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A Girl Named Jo
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The parents' guide to what's in this TV show.
What parents need to know
Parents need to know that A Girl Named Jo is a drama about two teenage girls from different walks of life who navigate social dramas and try to solve a mystery in 1963. The show is mostly clean -- there's no sex, drinking, drugs, or cursing -- but two characters in particular are mean to others, particularly a girl who comes from a working-class family, who is called a "skag" and a "four-eyed sweat hog." A strange fire is the cause of one character's mother's death, and it's implied other characters know more than they're telling. Teens have dates, flirt, and kiss, including in a scene where a girl who kisses her best friend's (creepy) boyfriend in secret. Violence tends toward pushing and shoving during a fight, but in a spookier-than-it-needs-to-be scene, a young boy sneaks into a yard to retrieve a stolen ball, we see a foot come down, and then we hear the boy screaming (he's OK in the next scene, so what happened?). Two strong female characters anchor the action -- though there's not a lot of diversity in the cast otherwise.
- Parents say
- Kids say
What's the story?
In small-town Attaway in 1963, the life of pampered rich girl Cathy (Addison Riecke) changes when she befriends A GIRL NAMED JO -- Jo Chambers (Annie LeBlanc), the school misfit. At first, Cathy's put off by Jo's quirks, but soon grows to love her playfulness, sincerity, and bravery -- especially in the face in the untimely death of her mom after a mysterious fire. When the two join together to figure out just what happened to Jo's mom and why, Attaway will never be the same.
Is it any good?
Sincere and well-acted -- if a bit cheap-looking -- this drama has appeal for middle- and elementary-school viewers who will warm to the two charming leads and their budding friendship. Setting a teen show in the 1960s is a little different -- today's tweens haven't heard of The Wonder Years -- and the period setting lends the two-friends-team-up-to-solve-a-mystery framework some extra appeal, even if the showrunners play fast and loose with historical accuracy (Pop Art as the theme for a 1963 high school dance? Really? And To Kill a Mockingbird wasn't even published until a year after the first episode supposedly takes place). Kids who do research using old newspapers, who've never even seen a computer, and who mostly deal with gentle issues like parties and friend groups? What a concept!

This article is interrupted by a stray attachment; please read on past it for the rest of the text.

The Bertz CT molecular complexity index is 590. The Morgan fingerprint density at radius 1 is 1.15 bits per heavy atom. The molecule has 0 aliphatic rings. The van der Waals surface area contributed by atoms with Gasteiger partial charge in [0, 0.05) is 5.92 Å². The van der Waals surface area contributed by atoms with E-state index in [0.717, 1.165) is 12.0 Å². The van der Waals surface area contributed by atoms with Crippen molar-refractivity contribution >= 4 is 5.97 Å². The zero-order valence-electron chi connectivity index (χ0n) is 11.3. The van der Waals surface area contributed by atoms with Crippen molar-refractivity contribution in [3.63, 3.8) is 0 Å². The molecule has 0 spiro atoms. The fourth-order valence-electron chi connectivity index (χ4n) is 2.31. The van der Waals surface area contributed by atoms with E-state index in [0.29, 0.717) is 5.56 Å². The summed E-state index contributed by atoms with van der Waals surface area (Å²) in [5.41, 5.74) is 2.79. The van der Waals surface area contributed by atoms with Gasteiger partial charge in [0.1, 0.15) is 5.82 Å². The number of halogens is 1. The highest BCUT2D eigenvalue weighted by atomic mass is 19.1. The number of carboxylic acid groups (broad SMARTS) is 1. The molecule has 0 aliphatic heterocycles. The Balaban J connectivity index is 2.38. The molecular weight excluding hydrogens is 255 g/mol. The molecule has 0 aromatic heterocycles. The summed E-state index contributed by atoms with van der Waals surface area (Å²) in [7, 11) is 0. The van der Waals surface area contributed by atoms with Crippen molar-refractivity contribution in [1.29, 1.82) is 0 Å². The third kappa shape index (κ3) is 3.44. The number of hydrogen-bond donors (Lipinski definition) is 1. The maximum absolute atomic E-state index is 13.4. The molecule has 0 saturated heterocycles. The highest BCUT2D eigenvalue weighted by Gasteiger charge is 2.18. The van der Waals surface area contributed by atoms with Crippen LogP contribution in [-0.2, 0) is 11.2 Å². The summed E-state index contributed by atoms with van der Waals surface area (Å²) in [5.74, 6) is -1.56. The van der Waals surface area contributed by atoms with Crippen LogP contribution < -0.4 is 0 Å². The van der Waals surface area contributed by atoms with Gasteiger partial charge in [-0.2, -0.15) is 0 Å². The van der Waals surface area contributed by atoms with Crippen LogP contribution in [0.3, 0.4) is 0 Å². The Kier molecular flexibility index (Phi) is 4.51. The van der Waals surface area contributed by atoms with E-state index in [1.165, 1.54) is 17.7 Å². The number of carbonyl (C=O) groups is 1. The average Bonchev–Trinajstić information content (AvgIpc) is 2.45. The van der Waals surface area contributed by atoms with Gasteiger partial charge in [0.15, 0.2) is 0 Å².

On the down side, some of the characters in A Girl Named Jo are a little gratuitously mean, like a cheerleader who calls a character a "skag" and a "four-eyed sweathog" before pushing her down in a mud puddle. Her male counterpart sneers at a brother that his sister will be "in the backseat" of his car before long, and mocks him for working at a diner. Obviously, these over-the-top mean characters are being set up for a comeuppance, but parents may want to make a point about how unacceptable these actions are -- and how much they hurt those on the receiving end.
Talk to your kids about ...
Families can talk about whether it's ever appropriate to use stereotypes to create drama. Why or why not? How are stereotypes used in A Girl Named Jo?
Why would a show be set in another time other than now? Does it make the show more interesting? How does this show convey its setting in 1963? Does it come right out and announce the time period, or communicate the setting in other ways?
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